The entire band left after Thirst to form a new group called The Box, and vocalist Adi Newton formed a new Clock DVA for the next record, Advantage. Allmusic's biography links to a French-Canadian band called The Box, but the ex-DVA members actually went here:
Turner died in September 1981 due to an accidental drug overdose.

In 1982, Newton formed a new version of the band. First releasing the single "High Holy Disco Mass" on the major label Polydor Records under the name DVA, the band then released the album Advantage (with singles "Resistance" and "Breakdown") under the name Clock DVA. After a European tour in 1983, however, the band split acrimoniously. Adi Newton went on to form The Anti-Group or T.A.G.C. They released several albums continuing in a similar vein to the early Clock DVA, yet more experimental.

In 1987, Newton reactivated DVA and invited Dean Dennis and Paul Browse back into the fold to aid Newton's use of computer aided sampling techniques which he had been developing in The Anti Group.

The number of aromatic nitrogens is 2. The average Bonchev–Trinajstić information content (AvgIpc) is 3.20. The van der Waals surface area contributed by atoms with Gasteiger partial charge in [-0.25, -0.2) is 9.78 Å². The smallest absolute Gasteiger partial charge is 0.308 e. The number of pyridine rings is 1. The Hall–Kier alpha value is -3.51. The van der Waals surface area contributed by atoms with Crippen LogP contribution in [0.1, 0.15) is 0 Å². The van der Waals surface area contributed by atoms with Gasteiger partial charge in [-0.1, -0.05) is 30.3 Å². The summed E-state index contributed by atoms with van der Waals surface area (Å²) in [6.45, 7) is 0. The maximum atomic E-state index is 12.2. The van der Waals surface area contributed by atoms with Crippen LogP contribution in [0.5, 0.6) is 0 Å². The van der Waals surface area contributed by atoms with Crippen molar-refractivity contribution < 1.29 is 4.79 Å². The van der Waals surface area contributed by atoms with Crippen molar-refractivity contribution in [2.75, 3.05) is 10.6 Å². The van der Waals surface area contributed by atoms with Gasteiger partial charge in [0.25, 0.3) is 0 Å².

Adi Newton reactivated Clock DVA along with his creative partner Jane Radion Newton in 2008.
In September 2016 Clock DVA performed a series of live dates in the United States.


01.     Uncertain     7:58
02.     Sensorium     3:22
03.     White Cell     4:33
04.     Piano Pain     3:46
05.     Blue Tone     4:59
06.     North Loop     4:54
07.     4 Hours     4:36
08.     Moments     7:36
09.     Impressions Of African Winter     6:23
10.     4 Hours (Original Single Mix)     4:48
11.     Sensorium (Original Single Mix)     3:21


    Bass – Turner
    Composed By – DVA
    Design [Sleeve] – Neville Brody
    Drums – Roger Quail
    Engineer – Ken Thomas
    Guitar – Paul Widger
    Liner Notes – Genesis P. Orridge
    Lyrics By – A. Newton
    Producer – ClockDVA, Ken Thomas
    Saxophone, Flute – Charlie Collins
    Voice, Clarinet, Tape – Adi Newton


Active, then immobility
I am myself
Against their laws of morality
I turn towards the eastern block
Create a new mental space
Carve out an area which is undefined
Begins to work
Then wheels turn
Juliette invades my dreams
Nature is benign
Darkness is sweeter than earths red wine

In my white cell
Nothing is right
Imprisoned, I make my own world suffer
For sensory deprivation increased my will
Their cruelty is ironic
For my pain is freedom against their will

I put pen to paper for my cause
Glorify my perversest thoughts
Four walls enclosed
I am alone to dwell on the darkest thoughs of man
Even though I could not exist I tried

120 days lost
And then complete
I ask for a non-religious funeral
But I am inturned in holy ground
Locked in endlessness in my white cell
As a person lost of sense and of will

In my white cell

Saturday, February 08, 2020

Strawbs: Hero And Heroine 1974, Remastered 1998